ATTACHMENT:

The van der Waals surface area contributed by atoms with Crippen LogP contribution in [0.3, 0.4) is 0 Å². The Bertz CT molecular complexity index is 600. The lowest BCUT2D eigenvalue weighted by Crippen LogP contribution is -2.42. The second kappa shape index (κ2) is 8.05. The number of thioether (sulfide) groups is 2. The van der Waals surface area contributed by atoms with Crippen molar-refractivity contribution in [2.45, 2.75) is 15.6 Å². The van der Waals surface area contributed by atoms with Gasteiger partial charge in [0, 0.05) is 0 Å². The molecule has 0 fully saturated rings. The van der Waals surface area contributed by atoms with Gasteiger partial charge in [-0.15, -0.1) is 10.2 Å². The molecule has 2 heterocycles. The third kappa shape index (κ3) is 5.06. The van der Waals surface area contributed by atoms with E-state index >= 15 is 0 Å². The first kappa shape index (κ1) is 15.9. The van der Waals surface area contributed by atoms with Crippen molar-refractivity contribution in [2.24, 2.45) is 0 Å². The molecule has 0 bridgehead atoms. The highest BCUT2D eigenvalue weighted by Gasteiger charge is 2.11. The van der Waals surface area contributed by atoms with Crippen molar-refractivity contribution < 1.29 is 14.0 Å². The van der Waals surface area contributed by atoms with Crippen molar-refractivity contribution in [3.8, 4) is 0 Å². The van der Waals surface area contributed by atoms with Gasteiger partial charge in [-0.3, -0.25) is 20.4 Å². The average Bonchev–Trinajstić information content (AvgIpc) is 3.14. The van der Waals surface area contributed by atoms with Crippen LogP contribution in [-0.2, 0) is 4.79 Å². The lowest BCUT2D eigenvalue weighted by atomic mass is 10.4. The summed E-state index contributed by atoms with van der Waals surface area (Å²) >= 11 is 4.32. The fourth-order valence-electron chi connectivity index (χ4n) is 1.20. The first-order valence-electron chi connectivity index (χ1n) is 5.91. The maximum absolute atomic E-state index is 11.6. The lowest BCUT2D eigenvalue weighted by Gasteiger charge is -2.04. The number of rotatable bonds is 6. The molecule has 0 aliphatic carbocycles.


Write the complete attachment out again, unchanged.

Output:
The van der Waals surface area contributed by atoms with Crippen LogP contribution in [0.3, 0.4) is 0 Å². The Bertz CT molecular complexity index is 600. The lowest BCUT2D eigenvalue weighted by Crippen LogP contribution is -2.42. The second kappa shape index (κ2) is 8.05. The number of thioether (sulfide) groups is 2. The van der Waals surface area contributed by atoms with Crippen molar-refractivity contribution in [2.45, 2.75) is 15.6 Å². The van der Waals surface area contributed by atoms with Gasteiger partial charge in [0, 0.05) is 0 Å². The molecule has 0 fully saturated rings. The van der Waals surface area contributed by atoms with Gasteiger partial charge in [-0.15, -0.1) is 10.2 Å². The molecule has 2 heterocycles. The third kappa shape index (κ3) is 5.06. The van der Waals surface area contributed by atoms with E-state index >= 15 is 0 Å². The first kappa shape index (κ1) is 15.9. The van der Waals surface area contributed by atoms with Crippen molar-refractivity contribution in [2.24, 2.45) is 0 Å². The molecule has 0 bridgehead atoms. The highest BCUT2D eigenvalue weighted by Gasteiger charge is 2.11. The van der Waals surface area contributed by atoms with Crippen molar-refractivity contribution < 1.29 is 14.0 Å². The van der Waals surface area contributed by atoms with Crippen molar-refractivity contribution in [3.8, 4) is 0 Å². The van der Waals surface area contributed by atoms with Gasteiger partial charge in [-0.3, -0.25) is 20.4 Å². The average Bonchev–Trinajstić information content (AvgIpc) is 3.14. The van der Waals surface area contributed by atoms with Crippen LogP contribution in [-0.2, 0) is 4.79 Å². The lowest BCUT2D eigenvalue weighted by atomic mass is 10.4. The summed E-state index contributed by atoms with van der Waals surface area (Å²) >= 11 is 4.32. The fourth-order valence-electron chi connectivity index (χ4n) is 1.20. The first-order valence-electron chi connectivity index (χ1n) is 5.91. The maximum absolute atomic E-state index is 11.6. The lowest BCUT2D eigenvalue weighted by Gasteiger charge is -2.04. The number of rotatable bonds is 6. The molecule has 0 aliphatic carbocycles.